I am too exhausted emotionally to write much more.  At first, she was on crutches, but later, she was unable to even use them and is now mainly prone, or in a wheel chair.  After being referred to a pain clinic in Jerusalem where she has been for a week already, she just underwent a nerve block today, which we hope is helping somewhat.  Too early to know the outcome.

She cannot stay by herself--is giving up her little apartment in Baka (which she loved), and will need to sell and/or store her furniture.  She has spent the last 2 months with her eldest brother, who has an eleven-month-old baby and his wife is pregnant with their second (b'sha'ah tovah), and now, after she leaves the clinic--we don't know what the arrangements will be, whether she can stay there for weekly treatments or will need to be on an outpatient basis--she will have to live with her younger-older brother, who has a small apartment, a wife and two toddlers, and is between jobs.

And here we are, her parents--unable to be there to help her, to find her a ground-floor apartment or an apartment in a building with an elevator, and stay with her for what would probably be months, at least--until we know what the treatments are doing and what the prognosis is.  At this point, the disease is not known as 'curable,' although it sometimes goes into remission.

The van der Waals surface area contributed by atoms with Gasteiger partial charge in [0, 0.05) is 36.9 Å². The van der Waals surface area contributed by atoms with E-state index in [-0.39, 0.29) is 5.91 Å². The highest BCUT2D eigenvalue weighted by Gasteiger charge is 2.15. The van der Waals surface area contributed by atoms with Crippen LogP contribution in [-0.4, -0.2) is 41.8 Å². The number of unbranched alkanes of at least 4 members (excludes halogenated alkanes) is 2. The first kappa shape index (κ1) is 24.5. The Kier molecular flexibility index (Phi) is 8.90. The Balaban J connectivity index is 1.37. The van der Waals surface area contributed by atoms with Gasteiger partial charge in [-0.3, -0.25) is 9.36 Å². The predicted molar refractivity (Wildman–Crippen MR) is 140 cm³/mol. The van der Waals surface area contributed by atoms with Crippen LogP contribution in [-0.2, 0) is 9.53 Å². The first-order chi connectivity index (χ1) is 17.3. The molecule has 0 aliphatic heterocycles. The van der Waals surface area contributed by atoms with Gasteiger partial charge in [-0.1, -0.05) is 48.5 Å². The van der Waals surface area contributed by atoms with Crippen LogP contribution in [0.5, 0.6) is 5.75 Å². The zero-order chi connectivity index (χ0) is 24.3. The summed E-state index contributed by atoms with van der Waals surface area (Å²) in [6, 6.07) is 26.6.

This is a tremendous burden on her brothers, who are the only ones there from the immediate family to help--and they have families of their own who need their attention, and this is a tremendous stress.

My D. H. is appealing his VA disability rating, he is still looking for work although has started receiving social security, and I have full-time work which salary is being put away for our return to Israel--which cannot be for at least a year or two.

Truth is, I don't feel any better having written this.  The problem is still there--and I don't have any solutions, and can't even fly to Israel to be with my daughter for a month or two: can't afford the airfare, can't leave myself without a salary and job for even a month, and have no place to stay with her.

Am open to any ideas.  Don't have the heshek to blog, but at least I finally let it spill out in this post.


Refuah shlemah!! I don't have any practical ideas, except to make sure she gets full amount from the army or bituah leumi or whatever, since the accident happened while she was on the job.
Hostess with the mostess said…
Lady....I don't have any suggestions....but am sending you a hug....I hope that someone her or in Israel can come through for you and Rambo......((((((((((hugs)))))))))